Reply
      • Frugalprofessor, thank you for your reply. I wished I had known that B-school professors pay so much better. Many days I am literally in tears thinking of the stupid decision we made to give up our good paying jobs in pursuit of our academia dream. We exchanged good pay and job security for low pay (half prior pay check) and no job security and are we so much further out from FI then if we had just stuck to our boring jobs earlier on.

        To further complicate the problem, we are resident aliens, meaning we are never sure if using 403b/401k will work for or against us (exit tax, foreign withholding tax etc) if we choose to return to our home country.

        Looking back, we gained “intellectual freedom” at a huge cost.

        Reply
        • Sorry to hear about the painful path. Academia is a tough place to be in, for sure.

          A key principal of economics is the idea of the “sunk cost fallacy.” When you’re making decisions about your future, try to ignore the costs you’ve already expended in the past. For example, even with a phd if the non-academic path appears more lucrative & fulfilling, take the plunge despite the huge costs (emotional & financial) incurred to get to where you are. Easier said than done, for sure.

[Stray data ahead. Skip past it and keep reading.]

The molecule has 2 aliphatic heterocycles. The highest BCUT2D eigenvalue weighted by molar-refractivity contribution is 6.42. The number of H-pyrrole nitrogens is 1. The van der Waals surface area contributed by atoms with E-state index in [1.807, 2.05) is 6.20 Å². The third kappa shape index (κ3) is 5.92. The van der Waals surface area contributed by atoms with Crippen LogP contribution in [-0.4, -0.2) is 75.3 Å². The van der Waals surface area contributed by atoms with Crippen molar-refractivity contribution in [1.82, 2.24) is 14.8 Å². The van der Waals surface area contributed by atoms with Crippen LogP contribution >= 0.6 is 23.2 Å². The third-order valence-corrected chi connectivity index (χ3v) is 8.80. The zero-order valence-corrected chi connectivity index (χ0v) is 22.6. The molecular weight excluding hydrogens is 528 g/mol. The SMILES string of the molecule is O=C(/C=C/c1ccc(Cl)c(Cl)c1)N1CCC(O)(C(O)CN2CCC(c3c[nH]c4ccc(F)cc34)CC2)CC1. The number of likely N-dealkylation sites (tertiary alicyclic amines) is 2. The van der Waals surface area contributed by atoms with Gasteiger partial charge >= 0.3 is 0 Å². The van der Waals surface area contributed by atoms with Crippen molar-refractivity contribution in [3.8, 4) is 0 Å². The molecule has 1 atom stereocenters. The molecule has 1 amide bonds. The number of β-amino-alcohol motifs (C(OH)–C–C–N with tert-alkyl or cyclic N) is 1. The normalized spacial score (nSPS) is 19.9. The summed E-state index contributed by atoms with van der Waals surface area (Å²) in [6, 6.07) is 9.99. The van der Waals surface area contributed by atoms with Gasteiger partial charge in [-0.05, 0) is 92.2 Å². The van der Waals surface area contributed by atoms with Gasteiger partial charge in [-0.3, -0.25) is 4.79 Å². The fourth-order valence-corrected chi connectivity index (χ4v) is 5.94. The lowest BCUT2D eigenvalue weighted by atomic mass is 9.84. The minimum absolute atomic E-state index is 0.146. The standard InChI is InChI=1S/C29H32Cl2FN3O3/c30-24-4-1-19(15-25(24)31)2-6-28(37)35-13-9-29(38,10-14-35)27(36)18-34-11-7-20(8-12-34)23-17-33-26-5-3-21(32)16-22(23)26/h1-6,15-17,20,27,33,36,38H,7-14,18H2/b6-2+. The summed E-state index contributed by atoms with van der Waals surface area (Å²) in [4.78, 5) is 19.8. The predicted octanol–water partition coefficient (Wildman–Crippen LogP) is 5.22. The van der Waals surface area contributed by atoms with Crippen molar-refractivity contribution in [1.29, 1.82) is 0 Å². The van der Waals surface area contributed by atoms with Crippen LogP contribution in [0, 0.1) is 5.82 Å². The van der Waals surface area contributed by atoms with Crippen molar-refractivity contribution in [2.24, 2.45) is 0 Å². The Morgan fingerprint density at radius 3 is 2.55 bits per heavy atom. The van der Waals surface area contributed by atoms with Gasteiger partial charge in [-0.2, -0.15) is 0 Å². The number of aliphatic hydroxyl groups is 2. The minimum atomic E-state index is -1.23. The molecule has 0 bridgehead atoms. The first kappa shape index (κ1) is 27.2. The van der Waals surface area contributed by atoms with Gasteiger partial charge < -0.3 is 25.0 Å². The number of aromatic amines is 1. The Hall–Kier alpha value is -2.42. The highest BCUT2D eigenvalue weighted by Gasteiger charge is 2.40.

I wish you well on your path.

          Reply
  6. I’ve only just discovered your blog, and am already a big fan of Jim Collins and MMM. Yours suddenly struck a cord with me as a fellow academician (although I’m but based in the UK).

    We don’t have the tenure system here, but salaries are generally lower, I only recently started making $84K having done eight years of training (including a fully funded PhD at Oxford) and have14 years of experience, so I can relate to Kareen! But what is really interesting is to hear everyone saying how tough academia is, just wanted to reassure you it’s no better over here.

    Am looking forward to getting stuck into this, am about two years into investing and my aims for FIRE for the general stress reduction!

    Reply
    • Welcome. My blog is admittedly US-centric given the emphasis on the importance of tax arbitrage in the US, but I hope you find something useful here.

      Reply